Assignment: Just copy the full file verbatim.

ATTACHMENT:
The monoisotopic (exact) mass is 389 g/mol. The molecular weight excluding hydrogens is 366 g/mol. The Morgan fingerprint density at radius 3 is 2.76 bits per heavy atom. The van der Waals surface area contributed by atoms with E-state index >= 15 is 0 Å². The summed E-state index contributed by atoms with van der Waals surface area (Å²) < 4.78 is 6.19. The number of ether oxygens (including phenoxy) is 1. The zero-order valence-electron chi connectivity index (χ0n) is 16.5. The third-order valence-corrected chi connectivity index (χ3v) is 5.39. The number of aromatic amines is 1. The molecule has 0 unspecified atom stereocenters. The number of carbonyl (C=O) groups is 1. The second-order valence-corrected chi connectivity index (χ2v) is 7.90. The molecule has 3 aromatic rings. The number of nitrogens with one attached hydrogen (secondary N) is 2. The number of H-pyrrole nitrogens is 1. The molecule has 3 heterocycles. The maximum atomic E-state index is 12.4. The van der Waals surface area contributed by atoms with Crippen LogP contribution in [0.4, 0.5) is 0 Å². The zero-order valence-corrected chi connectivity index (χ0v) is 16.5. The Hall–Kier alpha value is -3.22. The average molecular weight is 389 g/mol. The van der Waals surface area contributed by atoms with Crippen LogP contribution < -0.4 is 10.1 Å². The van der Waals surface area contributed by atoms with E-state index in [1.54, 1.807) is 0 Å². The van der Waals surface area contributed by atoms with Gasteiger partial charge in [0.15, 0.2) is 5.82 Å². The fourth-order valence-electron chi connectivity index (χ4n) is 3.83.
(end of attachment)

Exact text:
The monoisotopic (exact) mass is 389 g/mol. The molecular weight excluding hydrogens is 366 g/mol. The Morgan fingerprint density at radius 3 is 2.76 bits per heavy atom. The van der Waals surface area contributed by atoms with E-state index >= 15 is 0 Å². The summed E-state index contributed by atoms with van der Waals surface area (Å²) < 4.78 is 6.19. The number of ether oxygens (including phenoxy) is 1. The zero-order valence-electron chi connectivity index (χ0n) is 16.5. The third-order valence-corrected chi connectivity index (χ3v) is 5.39. The number of aromatic amines is 1. The molecule has 0 unspecified atom stereocenters. The number of carbonyl (C=O) groups is 1. The second-order valence-corrected chi connectivity index (χ2v) is 7.90. The molecule has 3 aromatic rings. The number of nitrogens with one attached hydrogen (secondary N) is 2. The number of H-pyrrole nitrogens is 1. The molecule has 3 heterocycles. The maximum atomic E-state index is 12.4. The van der Waals surface area contributed by atoms with Crippen LogP contribution in [0.4, 0.5) is 0 Å². The zero-order valence-corrected chi connectivity index (χ0v) is 16.5. The Hall–Kier alpha value is -3.22. The average molecular weight is 389 g/mol. The van der Waals surface area contributed by atoms with Crippen LogP contribution < -0.4 is 10.1 Å². The van der Waals surface area contributed by atoms with E-state index in [1.54, 1.807) is 0 Å². The van der Waals surface area contributed by atoms with Gasteiger partial charge in [0.15, 0.2) is 5.82 Å². The fourth-order valence-electron chi connectivity index (χ4n) is 3.83.